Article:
From left Kunal Varma, Anuj Kacker and Bala Parthasarathy, co-founders, MoneyTap
For Anuj Kacker, it was a question of one inch at a time. That’s because he and his two friends and serial entrepreneurs, Bala Parthasarathy and Kunal Varma, were entering uncharted waters with digital consumer lending startup MoneyTap in September 2015. None of the three co-founders had a fintech background. Kacker has had stints in the advertising world with Lowe and JWT apart from co-founding a skills assessment platform; Parthasarathy, the most experienced of the trio, had donned the hats of venture capitalist, entrepreneur as well as worked with multiple companies, including ZipDial; and Varma, a computer science engineer for IIT-Roorkee, ran two startups, besides working at Texas Instruments.
What is more, lending is a ruthless business. Kacker explains the dynamics of the credit business by borrowing Al Pacino’s iconic life and football analogy from the blockbuster Any Given Sunday: “One half step too late or too early, you don't quite make it. One half second too slow or too fast, and you don't quite catch it. The inches we need are everywhere around us,” the actor, who played the role of a football coach, impressed upon his team in the 1999 flick.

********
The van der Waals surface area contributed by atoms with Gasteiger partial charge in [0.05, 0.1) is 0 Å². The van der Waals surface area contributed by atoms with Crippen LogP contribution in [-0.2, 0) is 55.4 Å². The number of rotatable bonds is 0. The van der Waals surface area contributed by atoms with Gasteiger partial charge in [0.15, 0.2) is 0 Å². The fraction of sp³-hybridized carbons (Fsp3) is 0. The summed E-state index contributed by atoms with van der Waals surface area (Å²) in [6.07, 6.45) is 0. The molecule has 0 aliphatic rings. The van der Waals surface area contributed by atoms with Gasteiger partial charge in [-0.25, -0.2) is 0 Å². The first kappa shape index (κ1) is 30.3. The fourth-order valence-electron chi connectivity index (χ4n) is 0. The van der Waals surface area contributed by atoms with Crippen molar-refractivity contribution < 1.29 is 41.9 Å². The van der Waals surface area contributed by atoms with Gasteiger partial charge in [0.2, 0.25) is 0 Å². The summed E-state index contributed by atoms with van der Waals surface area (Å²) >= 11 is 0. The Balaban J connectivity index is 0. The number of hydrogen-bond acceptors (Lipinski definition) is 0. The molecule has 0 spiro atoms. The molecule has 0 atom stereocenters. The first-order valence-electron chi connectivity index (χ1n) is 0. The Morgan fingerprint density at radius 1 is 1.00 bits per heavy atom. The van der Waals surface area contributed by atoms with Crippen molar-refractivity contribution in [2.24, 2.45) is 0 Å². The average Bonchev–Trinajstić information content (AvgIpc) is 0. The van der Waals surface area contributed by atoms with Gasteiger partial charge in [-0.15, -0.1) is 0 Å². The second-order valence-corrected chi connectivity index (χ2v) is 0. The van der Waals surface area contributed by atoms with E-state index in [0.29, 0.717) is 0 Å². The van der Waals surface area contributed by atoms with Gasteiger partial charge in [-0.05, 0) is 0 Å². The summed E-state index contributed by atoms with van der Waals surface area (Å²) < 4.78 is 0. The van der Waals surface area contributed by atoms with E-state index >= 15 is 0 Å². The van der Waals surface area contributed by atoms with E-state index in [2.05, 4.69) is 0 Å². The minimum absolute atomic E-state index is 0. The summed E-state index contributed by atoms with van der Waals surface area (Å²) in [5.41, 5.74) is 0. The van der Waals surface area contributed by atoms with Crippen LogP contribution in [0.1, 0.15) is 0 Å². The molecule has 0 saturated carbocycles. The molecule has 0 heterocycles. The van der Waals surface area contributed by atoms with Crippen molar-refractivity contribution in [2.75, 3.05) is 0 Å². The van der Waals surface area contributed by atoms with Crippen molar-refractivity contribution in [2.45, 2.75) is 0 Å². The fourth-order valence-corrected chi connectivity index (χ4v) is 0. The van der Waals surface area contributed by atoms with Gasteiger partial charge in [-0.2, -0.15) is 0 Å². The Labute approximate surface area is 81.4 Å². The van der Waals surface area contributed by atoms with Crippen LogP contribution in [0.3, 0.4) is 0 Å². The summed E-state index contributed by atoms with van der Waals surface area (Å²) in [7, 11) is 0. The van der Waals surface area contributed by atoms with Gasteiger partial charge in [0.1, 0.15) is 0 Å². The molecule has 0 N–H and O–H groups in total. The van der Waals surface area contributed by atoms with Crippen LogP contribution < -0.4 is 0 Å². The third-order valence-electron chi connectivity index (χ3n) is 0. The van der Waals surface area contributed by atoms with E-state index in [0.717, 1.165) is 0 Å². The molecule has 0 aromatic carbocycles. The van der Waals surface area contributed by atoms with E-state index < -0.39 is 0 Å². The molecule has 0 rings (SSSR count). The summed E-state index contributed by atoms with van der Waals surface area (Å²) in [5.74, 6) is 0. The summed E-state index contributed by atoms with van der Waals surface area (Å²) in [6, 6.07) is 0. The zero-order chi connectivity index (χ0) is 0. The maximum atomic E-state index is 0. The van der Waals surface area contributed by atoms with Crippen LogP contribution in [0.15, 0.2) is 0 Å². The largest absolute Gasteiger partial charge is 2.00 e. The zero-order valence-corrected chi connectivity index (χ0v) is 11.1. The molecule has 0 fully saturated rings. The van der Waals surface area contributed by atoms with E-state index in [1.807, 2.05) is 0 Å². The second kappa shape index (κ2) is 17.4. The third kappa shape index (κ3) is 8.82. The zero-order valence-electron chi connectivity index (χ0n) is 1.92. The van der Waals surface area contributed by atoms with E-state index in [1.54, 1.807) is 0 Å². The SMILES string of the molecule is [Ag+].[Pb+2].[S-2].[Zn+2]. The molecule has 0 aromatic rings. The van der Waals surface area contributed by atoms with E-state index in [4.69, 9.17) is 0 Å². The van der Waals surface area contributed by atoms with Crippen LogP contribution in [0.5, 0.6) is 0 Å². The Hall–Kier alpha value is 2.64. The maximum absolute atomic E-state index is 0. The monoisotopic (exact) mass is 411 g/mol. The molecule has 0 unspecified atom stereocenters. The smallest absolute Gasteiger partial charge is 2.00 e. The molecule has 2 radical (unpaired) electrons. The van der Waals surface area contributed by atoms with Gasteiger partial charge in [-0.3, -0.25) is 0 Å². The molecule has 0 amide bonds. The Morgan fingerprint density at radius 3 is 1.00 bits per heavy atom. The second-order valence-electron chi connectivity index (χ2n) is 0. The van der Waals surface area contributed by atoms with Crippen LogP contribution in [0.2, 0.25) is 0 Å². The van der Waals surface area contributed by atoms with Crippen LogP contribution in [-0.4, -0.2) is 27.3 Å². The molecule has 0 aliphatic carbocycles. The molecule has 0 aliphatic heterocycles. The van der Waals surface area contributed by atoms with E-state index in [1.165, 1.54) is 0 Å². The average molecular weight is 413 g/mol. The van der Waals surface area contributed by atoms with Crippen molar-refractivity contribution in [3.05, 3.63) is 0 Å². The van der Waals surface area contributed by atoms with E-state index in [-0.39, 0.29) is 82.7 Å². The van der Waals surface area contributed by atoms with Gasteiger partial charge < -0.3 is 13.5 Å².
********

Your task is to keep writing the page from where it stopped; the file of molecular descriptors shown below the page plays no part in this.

Back in 2016, Kacker and his team began hunting for their inches across cafeterias of 100 companies—from factories and information technology companies to multinationals and startups. That’s where, and how, MoneyTap started to reach out to potential users in Bengaluru. ‘Please download the app if you ever need access to flexible and affordable money’ was the pitch. The catchment area was huge; and the target group was the salaried looking for a quick loan towards the end of the month. MoneyTap, which tied up with RBL Bank as a financial partner (loans were offered by the bank) to begin with, had its task cut out.